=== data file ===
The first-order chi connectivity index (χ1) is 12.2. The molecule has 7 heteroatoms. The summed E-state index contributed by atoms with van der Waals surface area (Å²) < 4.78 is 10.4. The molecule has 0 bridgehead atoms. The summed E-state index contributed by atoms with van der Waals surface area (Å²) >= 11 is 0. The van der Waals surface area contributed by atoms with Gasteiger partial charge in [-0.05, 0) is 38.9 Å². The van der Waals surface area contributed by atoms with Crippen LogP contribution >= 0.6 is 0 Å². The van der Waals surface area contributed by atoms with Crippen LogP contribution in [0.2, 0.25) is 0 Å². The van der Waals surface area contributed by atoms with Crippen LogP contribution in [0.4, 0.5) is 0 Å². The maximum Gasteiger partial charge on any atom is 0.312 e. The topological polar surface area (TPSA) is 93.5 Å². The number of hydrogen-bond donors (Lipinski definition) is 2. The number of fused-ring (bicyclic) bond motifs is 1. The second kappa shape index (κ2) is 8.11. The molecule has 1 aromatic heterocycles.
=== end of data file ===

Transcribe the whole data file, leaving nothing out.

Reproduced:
The first-order chi connectivity index (χ1) is 12.2. The molecule has 7 heteroatoms. The summed E-state index contributed by atoms with van der Waals surface area (Å²) < 4.78 is 10.4. The molecule has 0 bridgehead atoms. The summed E-state index contributed by atoms with van der Waals surface area (Å²) >= 11 is 0. The van der Waals surface area contributed by atoms with Gasteiger partial charge in [-0.05, 0) is 38.9 Å². The van der Waals surface area contributed by atoms with Crippen LogP contribution >= 0.6 is 0 Å². The van der Waals surface area contributed by atoms with Crippen LogP contribution in [0.2, 0.25) is 0 Å². The van der Waals surface area contributed by atoms with Crippen LogP contribution in [0.4, 0.5) is 0 Å². The maximum Gasteiger partial charge on any atom is 0.312 e. The topological polar surface area (TPSA) is 93.5 Å². The number of hydrogen-bond donors (Lipinski definition) is 2. The number of fused-ring (bicyclic) bond motifs is 1. The second kappa shape index (κ2) is 8.11. The molecule has 1 aromatic heterocycles.